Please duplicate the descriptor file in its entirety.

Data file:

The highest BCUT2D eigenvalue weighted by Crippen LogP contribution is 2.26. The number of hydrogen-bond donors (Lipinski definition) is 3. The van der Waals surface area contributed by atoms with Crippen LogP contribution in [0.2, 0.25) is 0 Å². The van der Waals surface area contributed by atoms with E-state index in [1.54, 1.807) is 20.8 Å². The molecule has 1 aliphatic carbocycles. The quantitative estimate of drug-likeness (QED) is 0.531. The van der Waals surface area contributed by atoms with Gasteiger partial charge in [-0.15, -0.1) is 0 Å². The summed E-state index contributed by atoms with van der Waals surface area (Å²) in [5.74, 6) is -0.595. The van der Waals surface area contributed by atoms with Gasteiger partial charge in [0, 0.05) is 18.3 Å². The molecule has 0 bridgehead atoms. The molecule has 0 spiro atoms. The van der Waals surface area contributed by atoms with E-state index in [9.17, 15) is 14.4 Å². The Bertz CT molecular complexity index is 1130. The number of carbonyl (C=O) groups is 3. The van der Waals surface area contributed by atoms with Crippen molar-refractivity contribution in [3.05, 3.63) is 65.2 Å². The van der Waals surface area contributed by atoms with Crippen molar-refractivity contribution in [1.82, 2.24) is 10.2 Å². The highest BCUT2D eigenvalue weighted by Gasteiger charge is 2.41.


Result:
The highest BCUT2D eigenvalue weighted by Crippen LogP contribution is 2.26. The number of hydrogen-bond donors (Lipinski definition) is 3. The van der Waals surface area contributed by atoms with Crippen LogP contribution in [0.2, 0.25) is 0 Å². The van der Waals surface area contributed by atoms with E-state index in [1.54, 1.807) is 20.8 Å². The molecule has 1 aliphatic carbocycles. The quantitative estimate of drug-likeness (QED) is 0.531. The van der Waals surface area contributed by atoms with Gasteiger partial charge in [-0.15, -0.1) is 0 Å². The summed E-state index contributed by atoms with van der Waals surface area (Å²) in [5.74, 6) is -0.595. The van der Waals surface area contributed by atoms with Gasteiger partial charge in [0, 0.05) is 18.3 Å². The molecule has 0 bridgehead atoms. The molecule has 0 spiro atoms. The van der Waals surface area contributed by atoms with E-state index in [9.17, 15) is 14.4 Å². The Bertz CT molecular complexity index is 1130. The number of carbonyl (C=O) groups is 3. The van der Waals surface area contributed by atoms with Crippen molar-refractivity contribution in [3.05, 3.63) is 65.2 Å². The van der Waals surface area contributed by atoms with Crippen molar-refractivity contribution in [1.82, 2.24) is 10.2 Å². The highest BCUT2D eigenvalue weighted by Gasteiger charge is 2.41.